- 28,000,000: the number of degrees Fahrenheit of the sun.
- 250,000,000,000: the number of bars of atmospheric pressure of the sun. (For reference, Earth’s atmospheric pressure at sea level is about 1 bar.)
Those immense figures describe the extreme conditions in the sun’s core, sufficient for squeezing and heating the lightest element, hydrogen until it fuses with other hydrogen particles eventually on into the second lightest element, helium. These thermonuclear fusion reactions release copious energy, mostly in the form of photons (light), to the tune of 3.8 x 1033 ergs per second. Expressed another way, the sun perpetually generates an astonishing 5 x 1023 horsepower.
The released light travels less than half an inch, though, before it is absorbed in the melee of fusing hydrogen. The light is then re-emitted as a new photon and again, just as quickly, re-absorbed. “No single photon inside the sun lives longer than a nanosecond. Most live only a picosecond or so,” said Longcope, referring to a billionth and a trillionth of a second, respectively.
Yet half-inch by half-inch, a packet of energy eventually crosses a few hundred thousand miles, making its way to sun’s surface. The journey is a considerable one. “The totality of all these many, many steps, made by all the different photons,” said Longcope, “requires a million years.”
The takeaway: The sunlight you feel now had its ultimate origin a good 800,000 years before Homo sapiens.
The colors of sunlight, seen and unseen
Despite its common origins, all sunlight is not the same. And in the grand scheme of things, humans are only visually privy to a minority portion of it.
The photons that escape the sun come in a range of wavelengths, or energies. The total range of energies that light can possess is known as the electromagnetic spectrum. The most energetic form of light on this spectrum is gamma rays—a dangerous kind of radiation to us because they damage our tissues and break the bonds in our DNA. The lowest energy form of light is a friendlier sort, called radio waves. We rely on radio waves for much of modern technology, including mobile communications, Wi-Fi, and the Global Positioning System (GPS).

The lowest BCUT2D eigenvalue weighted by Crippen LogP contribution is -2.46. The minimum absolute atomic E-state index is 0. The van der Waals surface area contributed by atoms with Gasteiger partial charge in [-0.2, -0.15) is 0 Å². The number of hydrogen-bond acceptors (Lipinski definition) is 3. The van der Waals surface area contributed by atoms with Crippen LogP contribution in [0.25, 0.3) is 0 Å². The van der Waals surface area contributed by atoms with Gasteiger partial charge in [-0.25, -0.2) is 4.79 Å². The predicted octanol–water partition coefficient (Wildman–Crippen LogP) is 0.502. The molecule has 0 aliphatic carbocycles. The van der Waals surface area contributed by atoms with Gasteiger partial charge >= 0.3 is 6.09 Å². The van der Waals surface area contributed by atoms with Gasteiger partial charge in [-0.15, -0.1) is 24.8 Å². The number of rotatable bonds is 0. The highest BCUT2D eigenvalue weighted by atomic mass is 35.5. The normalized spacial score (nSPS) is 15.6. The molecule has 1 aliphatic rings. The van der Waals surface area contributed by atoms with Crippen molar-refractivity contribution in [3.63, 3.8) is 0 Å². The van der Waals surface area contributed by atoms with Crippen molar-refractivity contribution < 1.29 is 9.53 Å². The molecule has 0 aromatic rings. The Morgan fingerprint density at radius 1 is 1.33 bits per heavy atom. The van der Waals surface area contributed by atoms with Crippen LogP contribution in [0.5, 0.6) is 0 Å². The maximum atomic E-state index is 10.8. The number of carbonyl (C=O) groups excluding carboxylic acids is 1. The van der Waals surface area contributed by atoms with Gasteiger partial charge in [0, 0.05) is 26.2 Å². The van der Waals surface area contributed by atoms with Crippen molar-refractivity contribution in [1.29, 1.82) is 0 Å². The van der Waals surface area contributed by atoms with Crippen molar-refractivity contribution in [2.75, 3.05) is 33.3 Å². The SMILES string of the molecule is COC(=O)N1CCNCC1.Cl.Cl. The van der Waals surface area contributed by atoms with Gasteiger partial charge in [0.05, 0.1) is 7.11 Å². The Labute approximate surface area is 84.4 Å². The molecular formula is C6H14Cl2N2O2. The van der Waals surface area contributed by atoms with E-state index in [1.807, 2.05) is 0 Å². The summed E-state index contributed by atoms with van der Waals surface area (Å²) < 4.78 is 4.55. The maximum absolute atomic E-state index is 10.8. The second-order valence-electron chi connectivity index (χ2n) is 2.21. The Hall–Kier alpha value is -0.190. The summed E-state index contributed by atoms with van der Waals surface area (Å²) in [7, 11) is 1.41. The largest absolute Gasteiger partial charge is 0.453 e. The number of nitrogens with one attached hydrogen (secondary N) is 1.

In the middle of the spectrum, proteins in our eyes can register but a teensy sliver of energies as visible light. Slightly less energetic light, dubbed infrared, we can’t see but instead feel as heat. Most of the sun’s output is in these energies, with about a tenth emitted in the form of ultraviolet (UV) rays, which are more energetic than visible light. The Earth’s atmosphere filters out most of that dangerous UV, though what gets through triggers the protective tanning response in our skin.
Overall, around 53 percent of the sunlight that reaches us on the ground is in the infrared range. Visible light, meanwhile, tallies up to about 44 percent. The sun emits most strongly in the green portion of the visible spectrum, but the overall mix of sunlight energies combine to create white light. The sun only happens to look yellow-orangey toward the horizon, where its light passes through more atmosphere than when straight overhead. This is because the bluer light is more easily scattered by the molecules in our air than lower energy, redder light. The same scattering phenomenon makes blue light seem to come to our eyes from all over the whole sky—hence rendering the firmament “sky blue.”
With all this in mind, go ahead, soak in some sunlight and ponder its hidden magnitudes.